BOARDMAN — The North Morrow Vector Control District in a press release reported it detected West Nile virus in mosquitoes at a testing site in Morrow County.
The mosquitoes are the first to test positive for the disease in Morrow County in 2021.
“North Morrow Vector Control District was notified that seven mosquito pools collected on the night of Tuesday, Aug. 3, tested positive for West Nile virus. The pools were collected in the east rural Boardman area,” Greg Barron, manager of control district, said in a press release. “The area was treated with our truck mounted fogging units on Aug. 4 and again on the night of Aug. 9.”
Barron said the vector control district trapped the Boardman area again the night of Aug. 10 and on Aug. 11 shipped mosquitos for testing at the Oregon State University Diagnostic Laboratory.
The number of mosquito pools — samples of 10-50 mosquitoes — that test positive in any area may indicate the risk of human exposure and infection, Barron said. He recommended people and animals be protected against mosquito bites.
“Although mosquitoes are an inevitable part of summer, mosquito bites don’t have to be — they are preventable,” Dr. Emilio DeBess of the Oregon Health Authority said in a press release. “You can take simple steps to protect yourself and reduce the risk of contracting West Nile disease.”
West Nile virus is spread to humans through the bite of an infected mosquito. Most infected people will show little or no signs of disease.
The incubation period is usually two to 14 days. Rarely, infected individuals may develop neuroinvasive disease (infection of the brain or spinal cord) that can be severe or may cause death. This is especially of concern to people 50 and older, people with immune-compromising conditions and people with diabetes or high blood pressure.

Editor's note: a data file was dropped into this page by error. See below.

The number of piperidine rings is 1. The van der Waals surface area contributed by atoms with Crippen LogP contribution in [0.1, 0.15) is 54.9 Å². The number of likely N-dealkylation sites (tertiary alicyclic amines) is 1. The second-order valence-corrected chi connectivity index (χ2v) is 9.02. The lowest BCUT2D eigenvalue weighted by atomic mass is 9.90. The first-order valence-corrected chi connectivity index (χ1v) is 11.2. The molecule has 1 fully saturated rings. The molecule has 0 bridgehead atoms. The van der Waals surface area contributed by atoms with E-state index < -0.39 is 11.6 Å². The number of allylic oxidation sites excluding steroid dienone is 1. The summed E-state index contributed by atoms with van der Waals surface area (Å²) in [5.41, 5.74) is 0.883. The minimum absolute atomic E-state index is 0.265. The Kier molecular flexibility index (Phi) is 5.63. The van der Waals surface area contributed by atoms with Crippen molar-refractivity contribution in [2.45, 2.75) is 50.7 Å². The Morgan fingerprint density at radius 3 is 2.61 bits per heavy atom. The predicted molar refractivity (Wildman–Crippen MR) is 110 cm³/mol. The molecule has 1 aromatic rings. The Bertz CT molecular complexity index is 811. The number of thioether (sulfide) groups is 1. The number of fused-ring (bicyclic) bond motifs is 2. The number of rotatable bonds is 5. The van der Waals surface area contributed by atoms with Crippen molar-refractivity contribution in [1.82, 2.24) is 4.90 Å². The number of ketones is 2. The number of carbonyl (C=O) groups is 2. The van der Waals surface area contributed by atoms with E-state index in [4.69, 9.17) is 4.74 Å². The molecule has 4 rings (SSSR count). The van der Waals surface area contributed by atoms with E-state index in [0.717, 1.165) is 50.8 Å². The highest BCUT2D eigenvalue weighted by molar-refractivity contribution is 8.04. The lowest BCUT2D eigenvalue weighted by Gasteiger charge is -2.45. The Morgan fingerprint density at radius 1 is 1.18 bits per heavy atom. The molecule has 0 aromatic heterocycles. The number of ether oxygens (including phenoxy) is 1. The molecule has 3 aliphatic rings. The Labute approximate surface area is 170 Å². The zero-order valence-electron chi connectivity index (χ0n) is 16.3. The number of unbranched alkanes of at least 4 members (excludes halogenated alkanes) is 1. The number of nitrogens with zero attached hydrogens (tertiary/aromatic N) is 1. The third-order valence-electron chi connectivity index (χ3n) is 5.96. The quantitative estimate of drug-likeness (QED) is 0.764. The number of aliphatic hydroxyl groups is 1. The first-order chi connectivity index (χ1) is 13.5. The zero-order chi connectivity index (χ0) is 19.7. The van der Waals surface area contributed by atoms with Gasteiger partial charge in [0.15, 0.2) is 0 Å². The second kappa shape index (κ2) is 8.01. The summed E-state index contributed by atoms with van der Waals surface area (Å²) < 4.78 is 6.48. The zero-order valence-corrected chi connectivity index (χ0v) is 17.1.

About 1 in 5 people who are infected develop a fever with other symptoms, such as headache, body aches, joint pains, vomiting, diarrhea or rash. Most people with febrile illness due to West Nile virus recover completely, but fatigue and weakness can last for weeks or months. It is important that you contact your health care provider if you experience any of these symptoms.
Communities and individuals living in or spending significant time outdoors, particularly near irrigated land, waterways, standing water and used tires, including those working in agriculture, such as migrant and seasonal farm workers, may be at increased risk of mosquito bites and related diseases.
While risk of West Nile disease is low, a handful of people get it each year in Oregon. The virus also affects wildlife and domesticated and farm animals.
In 2019, nine human cases of West Nile virus infection were reported in Oregon, with 85 mosquito pools and seven horses also found to be positive for the virus. In 2018, there were two human cases, with 57 mosquito pools and two horses testing positive. Last year was relatively mild for West Nile, with only three mosquito pools and one bird found to be positive for the virus.